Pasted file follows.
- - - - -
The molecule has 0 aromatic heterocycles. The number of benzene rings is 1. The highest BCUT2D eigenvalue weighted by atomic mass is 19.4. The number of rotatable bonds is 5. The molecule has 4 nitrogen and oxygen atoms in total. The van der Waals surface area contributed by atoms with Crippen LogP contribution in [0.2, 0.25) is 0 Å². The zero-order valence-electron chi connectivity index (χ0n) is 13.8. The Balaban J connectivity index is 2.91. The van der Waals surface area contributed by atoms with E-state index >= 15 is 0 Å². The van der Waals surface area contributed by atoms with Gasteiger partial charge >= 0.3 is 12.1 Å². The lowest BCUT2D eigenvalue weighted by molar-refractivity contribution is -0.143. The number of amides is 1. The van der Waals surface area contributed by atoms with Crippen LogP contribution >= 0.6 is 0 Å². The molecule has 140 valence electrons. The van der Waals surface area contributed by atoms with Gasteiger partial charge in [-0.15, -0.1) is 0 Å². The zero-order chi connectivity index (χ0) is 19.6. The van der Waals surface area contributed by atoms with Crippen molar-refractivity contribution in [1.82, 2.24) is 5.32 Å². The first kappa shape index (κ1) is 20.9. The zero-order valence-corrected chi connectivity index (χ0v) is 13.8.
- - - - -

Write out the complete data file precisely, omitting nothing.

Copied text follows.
The molecule has 0 aromatic heterocycles. The number of benzene rings is 1. The highest BCUT2D eigenvalue weighted by atomic mass is 19.4. The number of rotatable bonds is 5. The molecule has 4 nitrogen and oxygen atoms in total. The van der Waals surface area contributed by atoms with Crippen LogP contribution in [0.2, 0.25) is 0 Å². The zero-order valence-electron chi connectivity index (χ0n) is 13.8. The Balaban J connectivity index is 2.91. The van der Waals surface area contributed by atoms with E-state index >= 15 is 0 Å². The van der Waals surface area contributed by atoms with Gasteiger partial charge >= 0.3 is 12.1 Å². The lowest BCUT2D eigenvalue weighted by molar-refractivity contribution is -0.143. The number of amides is 1. The van der Waals surface area contributed by atoms with Crippen LogP contribution >= 0.6 is 0 Å². The molecule has 140 valence electrons. The van der Waals surface area contributed by atoms with Gasteiger partial charge in [-0.15, -0.1) is 0 Å². The zero-order chi connectivity index (χ0) is 19.6. The van der Waals surface area contributed by atoms with Crippen molar-refractivity contribution in [1.82, 2.24) is 5.32 Å². The first kappa shape index (κ1) is 20.9. The zero-order valence-corrected chi connectivity index (χ0v) is 13.8.